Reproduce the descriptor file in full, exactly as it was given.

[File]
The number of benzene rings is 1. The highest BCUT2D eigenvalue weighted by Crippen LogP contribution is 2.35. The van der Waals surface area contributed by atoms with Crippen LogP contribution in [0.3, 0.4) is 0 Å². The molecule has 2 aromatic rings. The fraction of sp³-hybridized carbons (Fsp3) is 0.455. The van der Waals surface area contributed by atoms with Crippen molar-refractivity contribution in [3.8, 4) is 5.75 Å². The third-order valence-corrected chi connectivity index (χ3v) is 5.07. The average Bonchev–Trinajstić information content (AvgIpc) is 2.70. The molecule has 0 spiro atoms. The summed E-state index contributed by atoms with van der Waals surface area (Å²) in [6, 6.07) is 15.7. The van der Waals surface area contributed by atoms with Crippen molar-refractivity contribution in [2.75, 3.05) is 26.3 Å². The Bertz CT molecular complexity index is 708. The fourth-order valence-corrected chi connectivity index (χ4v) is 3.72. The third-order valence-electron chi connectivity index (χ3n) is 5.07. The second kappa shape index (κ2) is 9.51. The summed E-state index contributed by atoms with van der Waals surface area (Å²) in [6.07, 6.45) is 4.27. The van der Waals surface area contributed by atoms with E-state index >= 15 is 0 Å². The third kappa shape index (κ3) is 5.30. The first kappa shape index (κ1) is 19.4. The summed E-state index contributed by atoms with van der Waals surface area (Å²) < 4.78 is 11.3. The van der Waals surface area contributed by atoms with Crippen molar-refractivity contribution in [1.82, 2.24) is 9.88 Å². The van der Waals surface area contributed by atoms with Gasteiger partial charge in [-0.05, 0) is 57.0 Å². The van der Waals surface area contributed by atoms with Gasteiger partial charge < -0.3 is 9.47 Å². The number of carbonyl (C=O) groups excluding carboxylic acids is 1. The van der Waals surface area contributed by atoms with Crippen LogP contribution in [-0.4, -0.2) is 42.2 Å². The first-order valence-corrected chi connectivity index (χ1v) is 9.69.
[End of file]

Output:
The number of benzene rings is 1. The highest BCUT2D eigenvalue weighted by Crippen LogP contribution is 2.35. The van der Waals surface area contributed by atoms with Crippen LogP contribution in [0.3, 0.4) is 0 Å². The molecule has 2 aromatic rings. The fraction of sp³-hybridized carbons (Fsp3) is 0.455. The van der Waals surface area contributed by atoms with Crippen molar-refractivity contribution in [3.8, 4) is 5.75 Å². The third-order valence-corrected chi connectivity index (χ3v) is 5.07. The average Bonchev–Trinajstić information content (AvgIpc) is 2.70. The molecule has 0 spiro atoms. The summed E-state index contributed by atoms with van der Waals surface area (Å²) in [6, 6.07) is 15.7. The van der Waals surface area contributed by atoms with Crippen molar-refractivity contribution in [2.75, 3.05) is 26.3 Å². The Bertz CT molecular complexity index is 708. The fourth-order valence-corrected chi connectivity index (χ4v) is 3.72. The third-order valence-electron chi connectivity index (χ3n) is 5.07. The second kappa shape index (κ2) is 9.51. The summed E-state index contributed by atoms with van der Waals surface area (Å²) in [6.07, 6.45) is 4.27. The van der Waals surface area contributed by atoms with E-state index >= 15 is 0 Å². The third kappa shape index (κ3) is 5.30. The first kappa shape index (κ1) is 19.4. The summed E-state index contributed by atoms with van der Waals surface area (Å²) < 4.78 is 11.3. The van der Waals surface area contributed by atoms with Crippen molar-refractivity contribution in [1.82, 2.24) is 9.88 Å². The van der Waals surface area contributed by atoms with Gasteiger partial charge in [-0.05, 0) is 57.0 Å². The van der Waals surface area contributed by atoms with Gasteiger partial charge < -0.3 is 9.47 Å². The number of carbonyl (C=O) groups excluding carboxylic acids is 1. The van der Waals surface area contributed by atoms with Crippen LogP contribution in [-0.4, -0.2) is 42.2 Å². The first-order valence-corrected chi connectivity index (χ1v) is 9.69.